I learned about Waterford, Virginia from a fellow photographer who described it to me. It sounded idyllic and pastoral. I had a chance to see for myself on a recent road trip to northern Virginia.
Things are changing rapidly in that part of the world. Waterford has seen its share of changes. Waterford was established around 1733 by Amos Janney. Janney purchased 400 acres on the south fork of Catoctin Creek and established a grist mill and saw mill in the area in the 1740s. The Mill still stands at one end of town. And it’s clear that it was the center of town at that time.
Due to the success of the mills, the settlement originally became known as “Janney’s Mill”. The town grew quickly as a center of commerce for growers of grain and the name of village was changed to Waterford. Waterford became a National Historic Landmark in 1970, and is listed on the National Register of Historic Places.
If you live on the main street through town, you learn to live with traffic through town. I know why they drive through, though. Each home in Waterford has a history and a beautiful garden in the back. You want to take a leisurely ride through the town to enjoy the beauty.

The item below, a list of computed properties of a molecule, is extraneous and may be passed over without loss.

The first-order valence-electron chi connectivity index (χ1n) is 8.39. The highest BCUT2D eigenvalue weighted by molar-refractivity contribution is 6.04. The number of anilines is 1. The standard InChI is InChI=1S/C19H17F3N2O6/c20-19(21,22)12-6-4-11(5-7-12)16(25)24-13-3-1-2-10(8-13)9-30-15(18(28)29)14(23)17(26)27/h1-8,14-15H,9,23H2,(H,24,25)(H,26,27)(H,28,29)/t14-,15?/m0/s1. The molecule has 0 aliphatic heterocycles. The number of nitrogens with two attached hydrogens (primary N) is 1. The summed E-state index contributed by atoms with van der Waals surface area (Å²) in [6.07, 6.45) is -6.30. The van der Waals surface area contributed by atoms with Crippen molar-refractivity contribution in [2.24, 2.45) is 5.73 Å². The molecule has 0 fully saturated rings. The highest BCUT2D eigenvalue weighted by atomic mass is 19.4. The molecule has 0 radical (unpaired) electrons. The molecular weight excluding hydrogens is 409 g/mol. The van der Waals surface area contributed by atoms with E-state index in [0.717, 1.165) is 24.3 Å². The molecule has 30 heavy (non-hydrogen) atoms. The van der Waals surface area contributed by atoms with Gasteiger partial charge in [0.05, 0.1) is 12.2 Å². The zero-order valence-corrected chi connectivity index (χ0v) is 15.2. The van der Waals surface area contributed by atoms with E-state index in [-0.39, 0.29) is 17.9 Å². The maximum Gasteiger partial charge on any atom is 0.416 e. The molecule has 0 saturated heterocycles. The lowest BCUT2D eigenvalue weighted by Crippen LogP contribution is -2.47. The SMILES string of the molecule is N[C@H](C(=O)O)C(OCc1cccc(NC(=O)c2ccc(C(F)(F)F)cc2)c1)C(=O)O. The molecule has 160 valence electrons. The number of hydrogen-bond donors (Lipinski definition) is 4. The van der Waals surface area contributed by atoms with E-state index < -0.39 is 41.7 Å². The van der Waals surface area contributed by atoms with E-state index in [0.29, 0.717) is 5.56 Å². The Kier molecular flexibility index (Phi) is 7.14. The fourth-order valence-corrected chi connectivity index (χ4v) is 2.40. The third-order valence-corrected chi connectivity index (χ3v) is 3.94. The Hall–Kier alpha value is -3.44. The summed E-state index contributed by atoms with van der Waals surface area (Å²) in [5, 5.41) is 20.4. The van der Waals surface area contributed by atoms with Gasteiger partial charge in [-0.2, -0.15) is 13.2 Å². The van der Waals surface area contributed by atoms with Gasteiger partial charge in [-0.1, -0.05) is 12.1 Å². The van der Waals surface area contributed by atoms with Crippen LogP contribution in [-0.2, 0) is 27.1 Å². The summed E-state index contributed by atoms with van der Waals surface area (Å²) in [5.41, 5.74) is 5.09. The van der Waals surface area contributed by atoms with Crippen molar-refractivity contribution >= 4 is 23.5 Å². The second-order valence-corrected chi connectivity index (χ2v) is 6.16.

I was privileged to be able to visit a friend who lives in Waterford and photograph some of the beautiful gardens in town. We timed our photo excursion to coincide with the setting sun.
We grabbed our tripods and cameras and caught the light warming the sides of barns and fences.
One technique that Schuyler used in the declining light was HDR and I made a promise that I would learn more about the technique which can pull beautiful scenes out of fading light situations.
It was a privilege to be able to spend time in their world.
And their dogs are pretty neat, too.